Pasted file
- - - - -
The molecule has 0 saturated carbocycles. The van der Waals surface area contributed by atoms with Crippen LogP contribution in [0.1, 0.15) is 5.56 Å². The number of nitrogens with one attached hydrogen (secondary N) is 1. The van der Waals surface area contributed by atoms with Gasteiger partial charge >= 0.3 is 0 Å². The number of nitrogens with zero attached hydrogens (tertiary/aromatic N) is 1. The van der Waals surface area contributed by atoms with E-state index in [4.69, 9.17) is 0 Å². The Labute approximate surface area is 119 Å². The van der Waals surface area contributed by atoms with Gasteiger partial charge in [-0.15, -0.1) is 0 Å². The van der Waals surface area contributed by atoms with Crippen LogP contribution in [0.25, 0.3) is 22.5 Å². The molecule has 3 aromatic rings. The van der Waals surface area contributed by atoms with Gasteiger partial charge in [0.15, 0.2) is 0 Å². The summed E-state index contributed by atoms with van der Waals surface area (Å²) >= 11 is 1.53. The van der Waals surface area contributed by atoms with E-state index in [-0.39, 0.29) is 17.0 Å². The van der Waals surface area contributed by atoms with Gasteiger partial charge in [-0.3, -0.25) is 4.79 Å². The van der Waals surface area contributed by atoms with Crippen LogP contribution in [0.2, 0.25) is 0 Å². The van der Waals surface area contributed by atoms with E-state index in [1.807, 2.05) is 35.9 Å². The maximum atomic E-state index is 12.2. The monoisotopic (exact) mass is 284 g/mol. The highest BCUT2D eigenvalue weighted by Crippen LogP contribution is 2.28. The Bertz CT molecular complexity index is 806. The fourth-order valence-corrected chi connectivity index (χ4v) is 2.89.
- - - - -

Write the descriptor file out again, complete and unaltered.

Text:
The molecule has 0 saturated carbocycles. The van der Waals surface area contributed by atoms with Crippen LogP contribution in [0.1, 0.15) is 5.56 Å². The number of nitrogens with one attached hydrogen (secondary N) is 1. The van der Waals surface area contributed by atoms with Gasteiger partial charge >= 0.3 is 0 Å². The number of nitrogens with zero attached hydrogens (tertiary/aromatic N) is 1. The van der Waals surface area contributed by atoms with E-state index in [4.69, 9.17) is 0 Å². The Labute approximate surface area is 119 Å². The van der Waals surface area contributed by atoms with Gasteiger partial charge in [-0.15, -0.1) is 0 Å². The van der Waals surface area contributed by atoms with Crippen LogP contribution in [0.25, 0.3) is 22.5 Å². The molecule has 3 aromatic rings. The van der Waals surface area contributed by atoms with Gasteiger partial charge in [0.15, 0.2) is 0 Å². The summed E-state index contributed by atoms with van der Waals surface area (Å²) >= 11 is 1.53. The van der Waals surface area contributed by atoms with E-state index in [-0.39, 0.29) is 17.0 Å². The van der Waals surface area contributed by atoms with Gasteiger partial charge in [-0.3, -0.25) is 4.79 Å². The van der Waals surface area contributed by atoms with Crippen LogP contribution in [0.2, 0.25) is 0 Å². The van der Waals surface area contributed by atoms with E-state index in [1.807, 2.05) is 35.9 Å². The maximum atomic E-state index is 12.2. The monoisotopic (exact) mass is 284 g/mol. The highest BCUT2D eigenvalue weighted by Crippen LogP contribution is 2.28. The Bertz CT molecular complexity index is 806. The fourth-order valence-corrected chi connectivity index (χ4v) is 2.89.